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Nigeria: OTC market

The market for trading securities of unlisted public companies in Nigeria has witnessed a string of recent developments

Bisola Olusoga

The market for trading securities of unlisted public companies in Nigeria has witnessed a string of recent developments. These developments originated from the granting of a licence to NASD Plc in 2013 to operate as an over-the-counter (OTC) market for trading in securities of unlisted public companies. More recently, the market was given a boost, as the Securities and Exchange Commission (SEC) introduced new Rules for Trading in Unlisted Securities (Rules). The Rules prescribe that securities of unlisted public companies can only be bought, sold or transferred through the platform of a registered securities exchange established for the purpose of facilitating OTC trading of securities.

The establishment of a formal OTC market has the potential to drive economic activity by unlocking otherwise inaccessible capital and providing capital market access to SMEs and indeed some large size companies. For many of these companies, raising funds through the Nigerian Stock Exchange (NSE) may prove daunting due to size, listing requirements, capital raising fees and cost of maintaining a listing. NASDAQ in the US, JASDAQ in Japan and AIM in the UK are examples of how OTC securities markets have been able to transform economies. NASDAQ for instance was initially established to enhance the efficiency of the OTC market for stocks, however in over 40 years of its existence, NASDAQ has become a serious competitive alternative to the dominant equity exchange in the US, the NYSE. Building fast on its vision to become the hub of first call for capital formation in West Africa, the NASD OTC platform boasts active trading in securities of no less than 79 public companies.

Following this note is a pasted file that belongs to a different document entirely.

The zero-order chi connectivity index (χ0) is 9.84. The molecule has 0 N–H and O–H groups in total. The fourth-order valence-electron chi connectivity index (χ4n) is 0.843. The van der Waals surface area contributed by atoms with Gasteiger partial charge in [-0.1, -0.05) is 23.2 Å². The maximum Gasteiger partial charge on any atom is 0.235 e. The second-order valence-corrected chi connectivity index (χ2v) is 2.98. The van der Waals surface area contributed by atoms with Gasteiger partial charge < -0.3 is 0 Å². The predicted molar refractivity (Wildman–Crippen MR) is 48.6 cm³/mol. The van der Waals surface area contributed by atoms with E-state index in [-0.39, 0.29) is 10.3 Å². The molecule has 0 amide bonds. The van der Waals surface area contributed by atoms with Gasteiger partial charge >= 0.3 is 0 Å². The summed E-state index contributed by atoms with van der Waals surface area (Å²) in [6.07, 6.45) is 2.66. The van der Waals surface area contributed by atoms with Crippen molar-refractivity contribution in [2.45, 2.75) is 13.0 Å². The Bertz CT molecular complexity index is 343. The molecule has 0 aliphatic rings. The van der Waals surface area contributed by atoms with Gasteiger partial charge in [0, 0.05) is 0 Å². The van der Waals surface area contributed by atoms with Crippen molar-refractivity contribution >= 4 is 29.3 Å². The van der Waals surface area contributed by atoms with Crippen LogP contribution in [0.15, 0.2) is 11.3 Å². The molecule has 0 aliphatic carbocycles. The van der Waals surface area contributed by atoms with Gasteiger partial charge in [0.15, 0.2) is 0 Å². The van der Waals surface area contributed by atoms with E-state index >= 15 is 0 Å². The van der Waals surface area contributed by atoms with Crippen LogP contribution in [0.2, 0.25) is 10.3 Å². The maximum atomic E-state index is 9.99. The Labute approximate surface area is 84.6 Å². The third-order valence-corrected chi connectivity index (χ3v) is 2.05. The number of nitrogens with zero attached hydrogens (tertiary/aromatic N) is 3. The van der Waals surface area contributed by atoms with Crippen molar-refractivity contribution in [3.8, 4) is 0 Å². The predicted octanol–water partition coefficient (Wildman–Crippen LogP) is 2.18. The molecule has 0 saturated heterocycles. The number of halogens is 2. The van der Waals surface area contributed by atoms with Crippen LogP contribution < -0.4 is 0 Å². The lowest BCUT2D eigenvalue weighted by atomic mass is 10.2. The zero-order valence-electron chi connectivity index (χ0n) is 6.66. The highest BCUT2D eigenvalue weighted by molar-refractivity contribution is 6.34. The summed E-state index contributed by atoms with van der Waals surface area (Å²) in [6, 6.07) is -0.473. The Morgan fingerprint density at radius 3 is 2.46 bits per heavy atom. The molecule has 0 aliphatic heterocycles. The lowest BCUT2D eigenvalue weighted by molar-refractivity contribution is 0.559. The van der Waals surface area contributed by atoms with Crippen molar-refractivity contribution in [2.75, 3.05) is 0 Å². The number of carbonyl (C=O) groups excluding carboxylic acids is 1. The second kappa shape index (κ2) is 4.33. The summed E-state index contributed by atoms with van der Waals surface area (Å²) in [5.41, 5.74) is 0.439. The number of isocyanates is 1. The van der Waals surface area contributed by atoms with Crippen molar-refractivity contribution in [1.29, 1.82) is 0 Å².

The Rules and Regulations of the NASD OTC market include a variety of provisions to address investor protection concerns. These include the requirement for the issuer to publish information which may be required for investor protection or proper operation of the market. They also include the prohibition of market participants from conducting any transaction on the market, without being licensed by NASD and SEC, thus effectively excluding illegal operators from the OTC market.

Ultimately, the goal is to develop a viable OTC market that promotes a fair, transparent and liquid platform for trading in securities of unlisted companies. The developments discussed above portend large gains for different classes of market participants: for issuers, it means increased corporate visibility and wider access to capital; and for investors, it creates an efficient liquidity window with reduced counterparty risk.

Bisola Olusoga

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